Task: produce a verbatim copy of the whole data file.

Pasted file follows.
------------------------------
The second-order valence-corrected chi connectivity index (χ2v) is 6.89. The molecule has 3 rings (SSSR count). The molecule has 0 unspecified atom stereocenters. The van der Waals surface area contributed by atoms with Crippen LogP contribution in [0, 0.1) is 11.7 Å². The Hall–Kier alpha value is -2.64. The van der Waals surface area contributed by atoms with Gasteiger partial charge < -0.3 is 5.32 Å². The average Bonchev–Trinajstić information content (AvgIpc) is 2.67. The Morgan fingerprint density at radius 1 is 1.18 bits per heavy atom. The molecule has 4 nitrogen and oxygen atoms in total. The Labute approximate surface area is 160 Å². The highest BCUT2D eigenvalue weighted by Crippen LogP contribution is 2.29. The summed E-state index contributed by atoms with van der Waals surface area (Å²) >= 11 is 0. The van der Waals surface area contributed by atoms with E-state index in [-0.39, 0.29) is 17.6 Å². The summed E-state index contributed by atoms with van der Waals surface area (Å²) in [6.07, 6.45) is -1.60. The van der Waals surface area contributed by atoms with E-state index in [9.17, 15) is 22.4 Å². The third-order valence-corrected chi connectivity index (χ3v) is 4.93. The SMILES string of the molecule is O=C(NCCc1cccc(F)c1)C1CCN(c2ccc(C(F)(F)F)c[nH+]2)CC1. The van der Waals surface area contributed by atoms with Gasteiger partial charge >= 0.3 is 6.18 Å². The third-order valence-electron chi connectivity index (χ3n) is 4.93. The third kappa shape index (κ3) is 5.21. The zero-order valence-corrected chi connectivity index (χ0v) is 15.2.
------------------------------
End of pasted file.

The second-order valence-corrected chi connectivity index (χ2v) is 6.89. The molecule has 3 rings (SSSR count). The molecule has 0 unspecified atom stereocenters. The van der Waals surface area contributed by atoms with Crippen LogP contribution in [0, 0.1) is 11.7 Å². The Hall–Kier alpha value is -2.64. The van der Waals surface area contributed by atoms with Gasteiger partial charge < -0.3 is 5.32 Å². The average Bonchev–Trinajstić information content (AvgIpc) is 2.67. The Morgan fingerprint density at radius 1 is 1.18 bits per heavy atom. The molecule has 4 nitrogen and oxygen atoms in total. The Labute approximate surface area is 160 Å². The highest BCUT2D eigenvalue weighted by Crippen LogP contribution is 2.29. The summed E-state index contributed by atoms with van der Waals surface area (Å²) >= 11 is 0. The van der Waals surface area contributed by atoms with E-state index in [-0.39, 0.29) is 17.6 Å². The summed E-state index contributed by atoms with van der Waals surface area (Å²) in [6.07, 6.45) is -1.60. The van der Waals surface area contributed by atoms with E-state index in [9.17, 15) is 22.4 Å². The third-order valence-corrected chi connectivity index (χ3v) is 4.93. The SMILES string of the molecule is O=C(NCCc1cccc(F)c1)C1CCN(c2ccc(C(F)(F)F)c[nH+]2)CC1. The van der Waals surface area contributed by atoms with Gasteiger partial charge >= 0.3 is 6.18 Å². The third-order valence-electron chi connectivity index (χ3n) is 4.93. The third kappa shape index (κ3) is 5.21. The zero-order valence-corrected chi connectivity index (χ0v) is 15.2.